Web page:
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US 'Spits in the Face' of World by Promoting Fossil Fuels at UN Climate Summit Printer friendly page Print This
By Jon Queally | Common Dreams
Common Dreams
Tuesday, Nov 14, 2017

"The Trump Administration should be held criminally accountable for what they are doing in the U.S. and around the world on climate change."

A protester wearing a mask of U.S. President Donald Trump with other protesters dressed as polar bears during a demonstration at the COP 23 UN Climate Change Conference in Bonn, Germany. (Photo: Reuters)

Climate campaigners on Monday said that for the U.S. delegation to promote fossil fuel expansion and nuclear energy at the UN climate summit in Bonn, Germany is to "spit in the face of victims of climate change."
"Trump's actions demonstrate callous disregard—and possibly even genuine malevolence—toward people in poor countries whose lives and livelihoods have been threatened, diminished, and in some cases destroyed by the devastating effects of climate change."
—Karen Orenstein,
Friends of the Earth US

While President Donald Trump—currently on a 10-day trip through Asia—has drawn global scorn for his decision earlier this year to end the U.S. commitment to the Paris climate agreement designed to lower emissions to address the threat of global warming, the skeleton crew sent to represent the country in Bonn was lampooned after changing the name of a sponsored event from one focused on "innovation" and "advanced technologies" to simply, "The Role of Cleaner and More Efficient Fossil Fuels and Nuclear Power in Climate Mitigation."

According to Reuters, the members of the delegation behind pro-fossil fuel event include: "George David Banks, a special assistant to Trump on energy and environment; Francis Brooke, a policy adviser to Vice President Mike Pence; and representatives of coal producer Peabody Energy Corp, nuclear engineering company NuScale Power and liquefied natural gas company Tellurian Inc."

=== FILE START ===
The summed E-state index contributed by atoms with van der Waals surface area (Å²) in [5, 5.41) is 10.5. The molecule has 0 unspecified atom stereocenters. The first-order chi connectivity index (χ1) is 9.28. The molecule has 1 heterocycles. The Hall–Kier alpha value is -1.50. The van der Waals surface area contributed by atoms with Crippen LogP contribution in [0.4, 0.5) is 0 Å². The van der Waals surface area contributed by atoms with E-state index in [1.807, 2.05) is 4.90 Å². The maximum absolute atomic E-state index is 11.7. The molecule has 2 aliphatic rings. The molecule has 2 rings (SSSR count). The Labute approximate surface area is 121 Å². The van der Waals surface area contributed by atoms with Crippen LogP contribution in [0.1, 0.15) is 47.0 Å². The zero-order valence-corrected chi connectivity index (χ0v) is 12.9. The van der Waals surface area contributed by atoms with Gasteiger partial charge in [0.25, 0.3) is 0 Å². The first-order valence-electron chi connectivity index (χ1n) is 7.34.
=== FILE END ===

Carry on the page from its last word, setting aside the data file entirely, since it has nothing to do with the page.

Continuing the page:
Extolling "the virtues of fossil fuels at the year's most important international climate talks," said Karen Orenstein, deputy director of economic policy at Friends of the Earth U.S., should be considered a "slap in the face to countries that are party to the Paris Agreement—literally every nation on Earth except the United States."

Even worse, she added, "Trump's actions demonstrate callous disregard—and possibly even genuine malevolence—toward people in poor countries whose lives and livelihoods have been threatened, diminished, and in some cases destroyed by the devastating effects of climate change. The Trump Administration should be held criminally accountable for what they are doing in the U.S. and around the world on climate change."

At the conference, NGOs, Indigenous rights groups, and advocates for climate action staged a protest outside the event:

Meanwhile, Andrew Light of the World Resources Institute told the Guardian, "Whoever the Trump administration is trying to target with this event, it isn't people in the negotiating hall – they're clearly focused on the booming global markets in renewable energy. At best, this event will be a curiosity, given the isolation of the U.S. now in the international process."


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